• most people these days are at least familiar with such car conveniences as ABS braking, ESP (electronic anti-skid function) and automatic emergency braking – eg; if a forward looking sensor detects a likely impact it automatically applies the brakes far quicker than a human driver can react
  • by fitting simple sensors (stop thinking 1970s tech – modern direct motors already provide the speed data we want) an entire host of possibilities opens up – for example, I’m fed up of spinning my wheelchair’s wheels every time I cross wet grass – an ESP system would sense the sudden over-speed of the wheels and automatically throttle back the power to a point where it was within the level of grip available to the tyre – hence I would move at the maximum speed my wheelchair was capable of in the circumstances – similarly the most feared enemy of any electric wheelchair user … deep gravel … is almost impossible to cross because no matter how sensitive you are on the joystick “tap” at some point one or other driven wheel will lose traction, spin and dig itself into a hole before you can say “beached” – replace the tap with a digitally managed speed controller and the wheel-slip will be picked up and the power to that wheel reduced before the human driver even noticed it
  • take it further – 19th Century design wheelchairs turn by braking the inside wheel (that’s the one on the side you want to turn toward) – this is “safety first” but constantly annoying unless you are deliberately trying to race your wheelchair through a turn likely to tip it over
  • so, instead of braking the inner wheel, why not accelerate the outer wheel?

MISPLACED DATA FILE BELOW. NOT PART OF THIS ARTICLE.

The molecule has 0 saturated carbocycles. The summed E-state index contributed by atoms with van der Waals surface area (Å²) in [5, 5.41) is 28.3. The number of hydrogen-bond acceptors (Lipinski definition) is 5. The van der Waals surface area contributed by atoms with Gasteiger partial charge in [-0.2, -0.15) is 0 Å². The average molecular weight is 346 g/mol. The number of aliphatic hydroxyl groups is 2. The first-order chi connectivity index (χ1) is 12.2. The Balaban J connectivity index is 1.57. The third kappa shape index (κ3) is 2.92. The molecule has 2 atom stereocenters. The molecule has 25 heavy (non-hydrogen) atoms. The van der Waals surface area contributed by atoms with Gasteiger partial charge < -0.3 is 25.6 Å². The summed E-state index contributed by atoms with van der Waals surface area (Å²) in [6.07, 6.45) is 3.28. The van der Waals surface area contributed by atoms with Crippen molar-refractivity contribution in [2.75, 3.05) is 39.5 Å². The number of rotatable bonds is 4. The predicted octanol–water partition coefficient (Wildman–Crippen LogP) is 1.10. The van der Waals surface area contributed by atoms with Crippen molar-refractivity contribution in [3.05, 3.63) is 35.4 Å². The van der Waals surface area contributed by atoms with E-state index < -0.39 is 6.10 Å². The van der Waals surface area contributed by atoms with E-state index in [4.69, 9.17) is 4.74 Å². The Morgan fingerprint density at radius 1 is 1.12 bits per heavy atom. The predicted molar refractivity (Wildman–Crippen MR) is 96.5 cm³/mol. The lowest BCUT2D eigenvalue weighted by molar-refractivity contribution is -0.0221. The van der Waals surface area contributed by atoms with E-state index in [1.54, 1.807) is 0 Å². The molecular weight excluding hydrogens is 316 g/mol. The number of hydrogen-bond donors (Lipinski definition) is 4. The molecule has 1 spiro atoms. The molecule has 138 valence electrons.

• Safety, you say? so what if the wheelchair had an electronic gyroscope sensor (like the one fitted inside your mobile phone) … we now have a way of measuring the wheelchair’s angle of tilt which allows not only the automatic reduction of speed if the user attempts to turn at a speed likely to cause a tip but …
  • could be linked to that long-travel suspension – which if also dynamically controllable could act to tilt the seat within the chassis to either avoid an accident or allow faster cornering ( to anyone who thinks I’m looking to take up wheelchair racing, well you may be right – to a point – but the reason I am making such a thing about cornering speed is this … nothing makes you look more like a disabled drooling fool when, while walking along a city street with your wife at your side she suddenly turns to enter a shop where something has caught her eye … and you are left on the street trying to follow her – in a wheelchair that has suddenly developed all the performance of an arthritic snail – able bodied people can step sideways, turn and take off in a new direction without skipping a beat – I want a wheelchair that lets me emulate the same